The Other McCain

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Computer Scientist John McCarthy, RIP

Posted on | October 24, 2011 | 8 Comments

by Smitty

Via Tech Crunch:

The creator of Lisp and arguably the father of modern artificial intelligence, John McCarthy, died today. He studied mathematics with the famous John Nash at Princeton and, notably, held the first “computer-chess” match between scientists in the US and the USSR. He transmitted the moves by telegraph.

McCarthy believed AI should be interactive, allowing for a give and take similar to AI simulators like Eliza and, more recently, Siri. His own labs were run in an open, free-wheeling fashion, encouraging exploration and argument. He won the Turing Award from the Association for Computing Machinery in 1972 and the National Medal of Science in 1991.

Lisp (List Processing) is one of those initial revolutionary ideas. Whoever does not understand LISP, is doomed to reinvent it, as they say. In my opinion, McCarthy was more important than Steve Jobs.

One anticipates a coffin consisting of a pair of giant parenthesis.

Heaven rest him.


8 Responses to “Computer Scientist John McCarthy, RIP”

  1. Charles G. Hill
    October 24th, 2011 @ 7:59 pm

    “…a coffin consisting of a pair of giant parenthesis.”

    What do we do for Donald Knuth when he goes?  Huge curly braces?

  2. Anonymous
    October 24th, 2011 @ 8:11 pm

    Smitty, CAR and CDR! LOL!

  3. Joe
    October 24th, 2011 @ 8:46 pm

  4. Rodtheold
    October 24th, 2011 @ 8:47 pm

    Being famous and being important are not synonymous! Ask Angus Mac Dougal whos quote from 986 you have paraphrased “Those who do not learn history are bound to repeat it”!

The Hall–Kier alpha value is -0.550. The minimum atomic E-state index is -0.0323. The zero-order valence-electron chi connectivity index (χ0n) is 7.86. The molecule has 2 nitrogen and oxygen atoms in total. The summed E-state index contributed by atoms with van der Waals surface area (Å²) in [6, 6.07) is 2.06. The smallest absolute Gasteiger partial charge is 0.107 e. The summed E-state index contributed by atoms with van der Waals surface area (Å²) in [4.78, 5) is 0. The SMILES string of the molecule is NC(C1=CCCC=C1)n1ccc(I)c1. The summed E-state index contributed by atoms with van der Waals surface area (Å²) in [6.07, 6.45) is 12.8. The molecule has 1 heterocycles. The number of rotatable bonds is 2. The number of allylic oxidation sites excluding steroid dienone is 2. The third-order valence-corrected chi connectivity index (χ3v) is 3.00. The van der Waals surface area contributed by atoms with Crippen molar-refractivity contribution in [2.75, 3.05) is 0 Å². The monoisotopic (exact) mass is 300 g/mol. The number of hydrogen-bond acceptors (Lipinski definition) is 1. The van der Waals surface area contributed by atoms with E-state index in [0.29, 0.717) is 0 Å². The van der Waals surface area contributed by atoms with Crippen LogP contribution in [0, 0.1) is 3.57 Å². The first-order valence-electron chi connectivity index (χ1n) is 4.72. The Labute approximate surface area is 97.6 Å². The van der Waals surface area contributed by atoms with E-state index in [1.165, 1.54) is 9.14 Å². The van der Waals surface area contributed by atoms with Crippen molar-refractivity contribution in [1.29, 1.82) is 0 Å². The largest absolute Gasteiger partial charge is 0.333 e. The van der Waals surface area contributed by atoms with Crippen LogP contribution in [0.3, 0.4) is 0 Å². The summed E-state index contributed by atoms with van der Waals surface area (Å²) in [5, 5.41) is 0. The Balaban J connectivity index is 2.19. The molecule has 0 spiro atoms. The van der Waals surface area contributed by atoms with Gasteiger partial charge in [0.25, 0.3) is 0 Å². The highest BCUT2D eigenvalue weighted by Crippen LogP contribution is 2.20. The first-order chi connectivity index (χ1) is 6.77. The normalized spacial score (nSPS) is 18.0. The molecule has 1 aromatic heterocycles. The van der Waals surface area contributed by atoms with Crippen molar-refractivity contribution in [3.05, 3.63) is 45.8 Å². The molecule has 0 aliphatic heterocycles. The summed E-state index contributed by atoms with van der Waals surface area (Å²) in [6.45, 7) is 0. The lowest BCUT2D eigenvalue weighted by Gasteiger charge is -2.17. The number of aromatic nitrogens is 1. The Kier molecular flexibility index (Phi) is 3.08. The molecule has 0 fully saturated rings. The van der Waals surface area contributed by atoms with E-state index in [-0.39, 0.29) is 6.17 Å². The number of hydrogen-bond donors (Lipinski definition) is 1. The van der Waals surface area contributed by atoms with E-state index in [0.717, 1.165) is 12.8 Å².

5. Charles
    October 24th, 2011 @ 9:26 pm

    (Siri Jobs (Ritchie McCarthy))

  6. ThePaganTemple
    October 24th, 2011 @ 11:17 pm

    McCarthy would no doubt be touched by your tribute to him, Smitty. Who knows, maybe Nash will tell him about it the next time he has him over for dinner.

  7. Anonymous
    October 25th, 2011 @ 12:51 am

    Smitty, to do it right, the parentheses will be a very complex expression, and there will be a left-paren missing, so it never resolves.

    Full disclosure, I never really liked Lisp all that much.  It was great in particular applications, but we found ourselves having to write supporting code in other languages (which over the years always seemed to gravitate toward a variant of C).

    (Alternative to that, was to have an in-house compiler team that could add whatever you need to the compiler to get it to run the in the usual constraints.)

  8. Quartermaster
    October 25th, 2011 @ 8:02 am

    McCarthy’s coffin would full of Parenthesis. I’d fill Wirth’s with colons (always hated that about Pascal). I wrote a few routines in Lisp for Autocad back in teh day, but tried to avoid Lisp as much as I could. Felt the same about Forth.

    Endured FORTRAN in engineering school, liked Pl1, but still use BASIC (GWBASIC, no less) for the type of programs I need to write these days. A lot of people look down on BASIC, but I have often doen the work I need to do before the ‘C’ dilletantes are even to the point of debugging.

    And, yes, the type of stuff I do these days in my shop involve programs with less than a 100 lines of code. I’m usually doing something minor to a lot of data (3 weeks ago had to make a minor change in something like a million lines of data) rather than producing code that will get used regularly for the next 10 years. and includes a bunch of exception handling. If I did that I’d be looking at a language that is better for such things.